Re-Imagine.

To anyone who has ever spent time around Shaheen and I, it is very apparent that we disagree on almost everything. At times, we have to keep reminding ourselves why we like each other. I have always been her biggest critique and I know, she will always be mine. This is why I am dedicating this post to defending her recently published article on CNN. When I first sat down to read it, I was prepared to call her and argue this out with her. I was ready to disagree with her at some point in this article,  but that point never came. All I could feel was a sense of pride (at my uncanny ability to pick amazing best friends) and a sense of liberation. Liberation at the thought that there were others who didn’t react to Michella’s article with the same sympathy and outrage as everyone around us.

The idea that her article comes from a place of patriotism and blind nationalism (the idea that Shaheen felt like she had to somehow defend India at all cost) is unfounded and presumptuous.  Nowhere in the article does she seek to undermine what Michella experienced and/or to disprove the events that took place. In fact, she was deeply apologetic of these experiences (not because she is Indian, but because she is a woman). She acknowledges that sexual harassment (in any community) is a traumatic experience.

Her article does not draw parallels between situations or arrive at any conclusions. Never once does she weigh what she experienced in Paris to what Michella went through in India. Instead, what she does is force us to think a little harder and a little deeper about what sexual harassment really means to women everywhere! It also forces us to think about what it means to be exotic in a foreign land. Yes, women who travel from the west to the east may experience sexual harassment differently to those who travel from the east to the west. But, the fact of the matter is that it’s not because ‘brown men are sexually deprived and white men are sexually hyper’. The pillage of women’s bodies around the world has a far deeper explanation than ‘men are sexually deprived’. It extends to a conversation about power and control, about social learning and subliminal messaging. If rape were a matter of sexual deprivation, it would have been solved a long time ago.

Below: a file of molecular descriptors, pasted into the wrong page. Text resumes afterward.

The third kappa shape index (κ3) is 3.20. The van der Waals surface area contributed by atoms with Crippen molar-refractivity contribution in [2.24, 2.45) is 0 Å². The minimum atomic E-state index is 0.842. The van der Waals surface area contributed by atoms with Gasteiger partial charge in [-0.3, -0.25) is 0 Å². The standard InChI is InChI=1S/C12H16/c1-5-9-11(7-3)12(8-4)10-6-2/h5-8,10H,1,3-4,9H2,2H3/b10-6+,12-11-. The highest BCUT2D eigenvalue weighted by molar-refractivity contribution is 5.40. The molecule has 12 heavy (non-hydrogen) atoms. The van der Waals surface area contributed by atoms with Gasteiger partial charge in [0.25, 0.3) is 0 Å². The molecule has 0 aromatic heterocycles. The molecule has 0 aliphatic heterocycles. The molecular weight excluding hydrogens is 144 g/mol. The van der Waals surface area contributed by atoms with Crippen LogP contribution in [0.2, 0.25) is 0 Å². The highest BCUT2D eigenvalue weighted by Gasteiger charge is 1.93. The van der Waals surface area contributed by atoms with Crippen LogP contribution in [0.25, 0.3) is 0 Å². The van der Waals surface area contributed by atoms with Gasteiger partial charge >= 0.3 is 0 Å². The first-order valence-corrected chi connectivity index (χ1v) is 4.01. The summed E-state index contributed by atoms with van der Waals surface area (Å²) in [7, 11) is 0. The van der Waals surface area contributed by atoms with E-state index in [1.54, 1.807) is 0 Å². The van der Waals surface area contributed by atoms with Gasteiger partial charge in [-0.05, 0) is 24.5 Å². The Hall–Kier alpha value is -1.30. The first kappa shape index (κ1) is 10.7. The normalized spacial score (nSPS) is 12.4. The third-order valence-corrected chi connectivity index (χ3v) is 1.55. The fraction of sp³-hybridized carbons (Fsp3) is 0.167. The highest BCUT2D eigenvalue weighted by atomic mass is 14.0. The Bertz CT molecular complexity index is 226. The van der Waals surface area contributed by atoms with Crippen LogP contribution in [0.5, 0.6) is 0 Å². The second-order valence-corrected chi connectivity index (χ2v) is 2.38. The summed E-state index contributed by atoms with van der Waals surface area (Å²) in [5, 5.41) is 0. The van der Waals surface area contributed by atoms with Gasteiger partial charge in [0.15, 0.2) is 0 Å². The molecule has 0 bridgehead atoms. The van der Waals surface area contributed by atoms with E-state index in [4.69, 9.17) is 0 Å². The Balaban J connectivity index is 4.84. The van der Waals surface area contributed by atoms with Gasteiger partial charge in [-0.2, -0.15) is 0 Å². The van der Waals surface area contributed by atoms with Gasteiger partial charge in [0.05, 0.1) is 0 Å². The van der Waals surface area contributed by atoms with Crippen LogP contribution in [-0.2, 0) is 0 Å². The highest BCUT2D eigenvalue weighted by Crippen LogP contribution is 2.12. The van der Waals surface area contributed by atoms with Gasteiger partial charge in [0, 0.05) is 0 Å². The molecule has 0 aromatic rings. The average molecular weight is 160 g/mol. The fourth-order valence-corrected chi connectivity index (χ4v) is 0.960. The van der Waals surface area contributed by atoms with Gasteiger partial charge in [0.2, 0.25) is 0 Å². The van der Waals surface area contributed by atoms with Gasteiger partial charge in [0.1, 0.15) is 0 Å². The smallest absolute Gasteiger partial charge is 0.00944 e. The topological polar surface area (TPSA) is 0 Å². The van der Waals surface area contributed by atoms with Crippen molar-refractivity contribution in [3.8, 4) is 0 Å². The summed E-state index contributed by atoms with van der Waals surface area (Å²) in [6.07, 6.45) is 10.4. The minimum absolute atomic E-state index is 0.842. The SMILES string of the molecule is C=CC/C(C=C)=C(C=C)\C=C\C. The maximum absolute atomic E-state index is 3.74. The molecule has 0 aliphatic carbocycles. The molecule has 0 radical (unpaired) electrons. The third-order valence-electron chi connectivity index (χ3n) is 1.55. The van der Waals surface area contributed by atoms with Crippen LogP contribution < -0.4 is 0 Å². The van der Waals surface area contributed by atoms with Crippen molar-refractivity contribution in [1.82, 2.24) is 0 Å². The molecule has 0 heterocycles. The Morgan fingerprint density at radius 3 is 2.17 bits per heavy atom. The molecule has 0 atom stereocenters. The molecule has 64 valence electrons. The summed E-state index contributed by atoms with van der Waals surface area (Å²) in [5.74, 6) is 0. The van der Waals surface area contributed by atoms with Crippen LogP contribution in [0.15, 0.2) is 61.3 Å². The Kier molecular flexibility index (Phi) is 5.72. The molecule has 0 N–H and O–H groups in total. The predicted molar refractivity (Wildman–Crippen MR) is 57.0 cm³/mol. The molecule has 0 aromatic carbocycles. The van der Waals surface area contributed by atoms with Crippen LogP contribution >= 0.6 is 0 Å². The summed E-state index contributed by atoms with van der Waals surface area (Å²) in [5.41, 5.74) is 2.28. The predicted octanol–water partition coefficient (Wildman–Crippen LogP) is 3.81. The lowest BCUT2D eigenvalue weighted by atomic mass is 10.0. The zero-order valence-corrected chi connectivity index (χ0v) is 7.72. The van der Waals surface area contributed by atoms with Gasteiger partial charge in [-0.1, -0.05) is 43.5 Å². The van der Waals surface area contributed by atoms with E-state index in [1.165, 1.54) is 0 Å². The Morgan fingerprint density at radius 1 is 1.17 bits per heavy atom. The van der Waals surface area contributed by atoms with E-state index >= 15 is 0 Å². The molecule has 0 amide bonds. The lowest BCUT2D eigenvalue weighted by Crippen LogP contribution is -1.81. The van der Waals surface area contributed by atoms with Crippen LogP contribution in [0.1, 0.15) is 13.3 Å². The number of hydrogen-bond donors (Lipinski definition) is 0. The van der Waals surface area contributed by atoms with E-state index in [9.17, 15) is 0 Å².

And this is what Shaheen’s article begs us to think about.  It begs us to understand the orientalist attitudes that have governed our thought process for most of the last century! Begs us to defy these attitudes and to think about how ‘coloured’ our notions of sex and sexuality are!

I am a brown woman who grew up in a brown community her whole life. I have experienced things Michella experienced. Those experiences scarred me. And then three years ago I moved to the West and experienced a different kind of sexual harassment; but it was sexual harassment nonetheless. And they have scarred me too! I can never weigh these incidences against each other and talk about which was worse; which was scarier. They were all scary. They were all the same. Because in one way or another, whether you are physically harassing me or mentally harassing me -whether you are masturbating at me or forcefully grinding up against me at a Frat house – that experience will stay with me all the same.

So I would urge everyone to just re-read her article. Think about it a little and then hopefully this conversation can turn into something more productive. Like why aren’t sexual harassment laws stronger ALL OVER THE WORLD? And why aren’t we ALL engaged in a more aggressive fight against it?

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